Johnson advises that in the short-term, “Take care of business…if you own one or more C-band downlinks, make sure each one is registered.” The deadline for that is July 18. More about the situation (and how to register existing earth stations) from attorney Michelle McClure at CommLawBlog here.

In an article on Tom Taylor’s daily newsletter “Tom Taylor Now,” its reported that National Public Radio (NPR) told FCC Commissioner Mike O’Rielly that its PRSS (Public Radio Satellite System) is “an indispensable link” between it and hundreds of NPR member stations. And that “the non-commercial, non-profit public radio system cannot afford alternative means of program distribution, such as terrestrial/fiber networks.” Those alternatives are not just more expensive. It says “for the “rural and remote part of the country where fiber does not reach, there are no alternatives to satellite distribution, regardless of cost.”

Urgent: Sage ENDEC Update Available

Sage Alerting Systems has announced the availability of an important firmware update for its Sage 3644 (blue) EAS box.

Users with the 3644 must install this update to permit the ENDEC to continue to receive EAS CAP alerts from FEMA.   A FEMA signing certificate will expire at 11:45 a.m. on June 24, 2018; if this update is not installed, you will not receive CAP messages from the IPAWS system after that date.

This release also updates the SSL certificate roots that your ENDEC must have in order to download alert audio files from state or county alert originators.

For more information, visit http://sagealertingsystems.com/support-firmware-new.htm.

Updates from other manufacturers: 

Monroe EAS Device users who are being contacted directly.

User notices are being sent out, directing to the following links:
http://www.digitalalertsystems.com/resources_fsb.html and http://monroe-electronics.com/EAS_pages/eas_fsb.html.

Trilithic updates can be found here:

https://eas.trilithic.com/Documents/Firmware/index.html

Gorman-Redlich updates can be found here:

http://www.gorman-redlich.com/downloads/

Speaker line-up announced for Next-Gen TV Summit

With the first group of U.S. stations now “on-air” with ATSC 3.0 and with Spectrum Repack planning well underway, local station General Managers and Engineering personnel need to know how the upcoming transition to Next-Generation ATSC 3.0 TV transmission will affect their advertising offerings and engineering plans. Broadcaster Associations throughout the Midwest are pooling resources to present this event targeted to local stations who need to get ready for the transition to Internet Protocol-enabled broadcast TV.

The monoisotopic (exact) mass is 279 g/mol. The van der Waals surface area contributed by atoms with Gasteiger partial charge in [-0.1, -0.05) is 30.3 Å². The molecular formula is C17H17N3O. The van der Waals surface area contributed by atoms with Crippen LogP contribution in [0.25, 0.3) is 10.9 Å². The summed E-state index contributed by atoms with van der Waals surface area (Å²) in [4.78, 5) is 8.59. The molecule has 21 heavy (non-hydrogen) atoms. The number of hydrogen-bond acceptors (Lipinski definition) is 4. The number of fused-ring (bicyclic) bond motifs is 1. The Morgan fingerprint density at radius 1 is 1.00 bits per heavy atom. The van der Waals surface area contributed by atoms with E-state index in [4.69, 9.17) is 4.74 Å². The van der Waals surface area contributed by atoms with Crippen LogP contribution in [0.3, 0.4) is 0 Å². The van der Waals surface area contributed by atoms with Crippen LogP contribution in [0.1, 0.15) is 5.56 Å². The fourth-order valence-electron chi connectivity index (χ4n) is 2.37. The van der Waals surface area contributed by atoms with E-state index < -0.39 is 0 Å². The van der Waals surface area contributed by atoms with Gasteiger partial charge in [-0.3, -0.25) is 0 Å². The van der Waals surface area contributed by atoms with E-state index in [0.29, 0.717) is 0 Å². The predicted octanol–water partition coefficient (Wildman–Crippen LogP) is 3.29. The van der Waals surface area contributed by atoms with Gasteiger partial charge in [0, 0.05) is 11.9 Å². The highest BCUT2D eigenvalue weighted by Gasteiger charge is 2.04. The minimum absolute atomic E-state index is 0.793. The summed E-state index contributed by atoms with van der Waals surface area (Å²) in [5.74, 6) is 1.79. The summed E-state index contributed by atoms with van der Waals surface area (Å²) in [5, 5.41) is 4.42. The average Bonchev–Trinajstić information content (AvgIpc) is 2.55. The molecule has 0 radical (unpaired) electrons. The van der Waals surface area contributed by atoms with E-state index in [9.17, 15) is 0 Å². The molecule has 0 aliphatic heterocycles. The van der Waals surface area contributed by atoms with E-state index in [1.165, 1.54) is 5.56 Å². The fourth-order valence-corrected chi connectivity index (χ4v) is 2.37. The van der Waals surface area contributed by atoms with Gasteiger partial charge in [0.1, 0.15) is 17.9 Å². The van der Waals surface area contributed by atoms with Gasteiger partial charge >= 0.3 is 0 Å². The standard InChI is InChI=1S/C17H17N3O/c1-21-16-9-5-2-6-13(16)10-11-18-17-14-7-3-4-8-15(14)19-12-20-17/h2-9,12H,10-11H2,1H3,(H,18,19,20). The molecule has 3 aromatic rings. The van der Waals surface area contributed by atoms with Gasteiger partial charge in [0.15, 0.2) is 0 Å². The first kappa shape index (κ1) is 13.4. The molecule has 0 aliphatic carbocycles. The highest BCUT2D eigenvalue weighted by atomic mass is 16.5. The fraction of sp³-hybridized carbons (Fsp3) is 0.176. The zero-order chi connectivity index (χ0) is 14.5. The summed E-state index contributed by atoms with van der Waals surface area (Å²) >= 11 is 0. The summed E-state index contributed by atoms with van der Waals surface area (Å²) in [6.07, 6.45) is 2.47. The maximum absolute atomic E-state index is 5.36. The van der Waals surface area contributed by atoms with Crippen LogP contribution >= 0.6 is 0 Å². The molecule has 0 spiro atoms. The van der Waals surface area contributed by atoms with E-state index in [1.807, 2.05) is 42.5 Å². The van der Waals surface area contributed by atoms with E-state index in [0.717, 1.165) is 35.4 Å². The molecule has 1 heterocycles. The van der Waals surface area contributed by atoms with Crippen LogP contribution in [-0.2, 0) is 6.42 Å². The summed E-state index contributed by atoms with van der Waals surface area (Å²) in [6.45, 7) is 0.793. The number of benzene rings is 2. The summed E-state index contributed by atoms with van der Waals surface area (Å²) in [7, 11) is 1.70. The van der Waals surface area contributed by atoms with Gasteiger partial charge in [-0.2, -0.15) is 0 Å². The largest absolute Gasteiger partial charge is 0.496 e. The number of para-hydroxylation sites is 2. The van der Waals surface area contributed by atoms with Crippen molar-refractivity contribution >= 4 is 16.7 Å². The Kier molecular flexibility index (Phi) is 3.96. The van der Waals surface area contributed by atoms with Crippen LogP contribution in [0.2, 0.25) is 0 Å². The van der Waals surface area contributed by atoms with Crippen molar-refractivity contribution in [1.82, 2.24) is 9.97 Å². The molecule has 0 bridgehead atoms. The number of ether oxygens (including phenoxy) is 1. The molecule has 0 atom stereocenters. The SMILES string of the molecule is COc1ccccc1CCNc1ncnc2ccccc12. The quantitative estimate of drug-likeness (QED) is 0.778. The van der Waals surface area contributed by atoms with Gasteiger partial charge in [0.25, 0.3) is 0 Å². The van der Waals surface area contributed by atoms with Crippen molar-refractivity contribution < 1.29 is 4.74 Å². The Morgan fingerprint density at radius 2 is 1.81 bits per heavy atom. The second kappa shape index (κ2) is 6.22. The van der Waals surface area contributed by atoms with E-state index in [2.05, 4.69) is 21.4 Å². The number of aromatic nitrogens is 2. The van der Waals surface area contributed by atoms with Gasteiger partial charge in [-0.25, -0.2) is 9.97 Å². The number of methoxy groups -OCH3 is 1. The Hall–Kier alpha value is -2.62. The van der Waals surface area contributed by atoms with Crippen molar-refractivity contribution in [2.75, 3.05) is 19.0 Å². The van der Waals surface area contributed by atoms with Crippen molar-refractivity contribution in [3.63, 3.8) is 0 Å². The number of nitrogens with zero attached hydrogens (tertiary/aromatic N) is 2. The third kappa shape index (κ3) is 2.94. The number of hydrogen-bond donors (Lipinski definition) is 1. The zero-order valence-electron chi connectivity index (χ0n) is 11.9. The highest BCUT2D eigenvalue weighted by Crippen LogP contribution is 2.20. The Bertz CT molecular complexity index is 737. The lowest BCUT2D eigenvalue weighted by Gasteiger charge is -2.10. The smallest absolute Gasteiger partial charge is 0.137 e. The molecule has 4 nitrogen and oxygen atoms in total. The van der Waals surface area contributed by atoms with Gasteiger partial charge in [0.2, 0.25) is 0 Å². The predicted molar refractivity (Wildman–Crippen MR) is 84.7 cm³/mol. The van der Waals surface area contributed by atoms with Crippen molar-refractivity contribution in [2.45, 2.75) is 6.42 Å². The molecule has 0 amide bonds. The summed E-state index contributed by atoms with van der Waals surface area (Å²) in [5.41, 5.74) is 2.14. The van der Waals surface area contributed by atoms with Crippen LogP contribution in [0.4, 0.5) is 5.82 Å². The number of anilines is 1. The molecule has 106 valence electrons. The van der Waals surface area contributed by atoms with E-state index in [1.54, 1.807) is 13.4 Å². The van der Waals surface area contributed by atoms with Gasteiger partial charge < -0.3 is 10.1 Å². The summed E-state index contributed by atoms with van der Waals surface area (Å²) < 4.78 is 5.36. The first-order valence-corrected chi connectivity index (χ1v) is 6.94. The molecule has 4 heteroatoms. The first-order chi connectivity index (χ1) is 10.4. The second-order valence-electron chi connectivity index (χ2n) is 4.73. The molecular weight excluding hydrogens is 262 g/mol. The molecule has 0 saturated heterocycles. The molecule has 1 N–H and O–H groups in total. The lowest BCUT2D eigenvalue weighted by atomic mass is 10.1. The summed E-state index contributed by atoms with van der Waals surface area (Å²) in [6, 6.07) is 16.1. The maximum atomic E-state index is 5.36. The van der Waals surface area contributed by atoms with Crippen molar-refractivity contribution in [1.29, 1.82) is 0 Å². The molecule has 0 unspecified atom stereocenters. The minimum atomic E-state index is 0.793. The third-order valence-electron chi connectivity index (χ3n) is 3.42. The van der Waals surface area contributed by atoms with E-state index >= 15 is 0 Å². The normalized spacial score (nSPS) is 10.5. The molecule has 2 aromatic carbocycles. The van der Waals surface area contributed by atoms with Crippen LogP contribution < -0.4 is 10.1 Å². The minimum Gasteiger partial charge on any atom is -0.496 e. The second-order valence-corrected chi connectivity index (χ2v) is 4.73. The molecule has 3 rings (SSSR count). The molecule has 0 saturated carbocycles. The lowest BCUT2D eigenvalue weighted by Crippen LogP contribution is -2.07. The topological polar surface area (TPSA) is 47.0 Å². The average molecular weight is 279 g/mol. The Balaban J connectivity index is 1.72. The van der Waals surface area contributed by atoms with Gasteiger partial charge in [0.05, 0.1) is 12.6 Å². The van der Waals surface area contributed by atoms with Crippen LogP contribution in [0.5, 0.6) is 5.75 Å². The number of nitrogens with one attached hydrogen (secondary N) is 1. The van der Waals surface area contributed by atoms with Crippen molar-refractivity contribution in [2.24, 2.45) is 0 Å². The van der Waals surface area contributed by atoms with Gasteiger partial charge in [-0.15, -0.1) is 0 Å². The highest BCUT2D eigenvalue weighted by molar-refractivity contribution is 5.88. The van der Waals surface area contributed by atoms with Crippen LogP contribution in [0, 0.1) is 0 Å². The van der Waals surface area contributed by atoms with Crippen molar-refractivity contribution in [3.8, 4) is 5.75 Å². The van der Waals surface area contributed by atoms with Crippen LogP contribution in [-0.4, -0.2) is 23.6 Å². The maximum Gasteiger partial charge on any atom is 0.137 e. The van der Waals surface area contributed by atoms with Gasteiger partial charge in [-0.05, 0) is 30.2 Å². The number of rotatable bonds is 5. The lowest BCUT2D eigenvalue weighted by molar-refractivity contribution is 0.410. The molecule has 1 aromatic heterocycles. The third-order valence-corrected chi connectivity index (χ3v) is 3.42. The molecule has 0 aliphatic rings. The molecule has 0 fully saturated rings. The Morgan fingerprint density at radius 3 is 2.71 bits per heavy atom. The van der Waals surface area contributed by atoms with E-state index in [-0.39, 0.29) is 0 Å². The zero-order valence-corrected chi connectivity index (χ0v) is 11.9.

Location: Marriott Columbus Northwest in Columbus, Ohio. Hotel sleeping room rate = $143/night. Click here to register now!

Wednesday, June 27

3:00 p.m.
“Start at the Beginning with ATSC 3.0: An Overview of
Television’s Next Big Leap”
— Rich Chernock, Triveni Digital (Past Chair, ATSC Technology Group 3)
— Skip Pizzi, Vice President, Technology Education & Outreach,
National Association of Broadcasters

5:15 p.m.
Bus transportation begins to evening reception in Hilliard, OH (10-minute bus ride) at the Early Television Museum, sponsored by LG Electronics. Bus service back to the hotel continues until 7:30 p.m..

Thursday, June 28

8:30 a.m.
Welcome

8:35 a.m.
Cleveland Test Station Update: Starting Place for ATSC 3.0 Broadcasts
— Lynn Claudy, Sr. VP of Technology, National Association of Broadcasters

“Deployment Details: An ATSC 3.0 Plan for General Managers and Engineers”
Panel Discussion
• Moderator Myra Moore, Digital Tech Consulting
• Joseph Seccia, GatesAir
• Jeff Andrew, Osborn Engineering
• Greg Martin, Rohde & Schwarz USA, Inc.
• Lisa Hobbs, Ericsson Media Solutions

“Building New Revenue with NextGen TV and SFN Deployment”
— Jerald Fritz, Executive VP, OneMedia

“Monetizing ATSC 3.0 with Personalized Advertising and Viewership Data from Next-Gen TV”
Panel Discussion
• Moderator Glen Dickson, TVNewsCheck.com
• Marc Hand, Public Media Venture Group
• Brad Seitter, TVB
• Jason Patton, Verance

12 p.m.
Luncheon

“Better Television: First Market Phoenix, Arizona”
— Ray Thurber, Vice President of Engineering, The E.W. Scripps Company

“Alert & Aware with AWARN Emergency Alerting”
— John Lawson, AWARN Alliance

“The Consumer’s Appetite for New Technology”
— Stephen Baker, NPD Group

“All Eyes on the Viewer & the Evolution of Television”
— Tim Hanlon, The Vertere Group

4:15 p.m.
Conclusions & Dismissal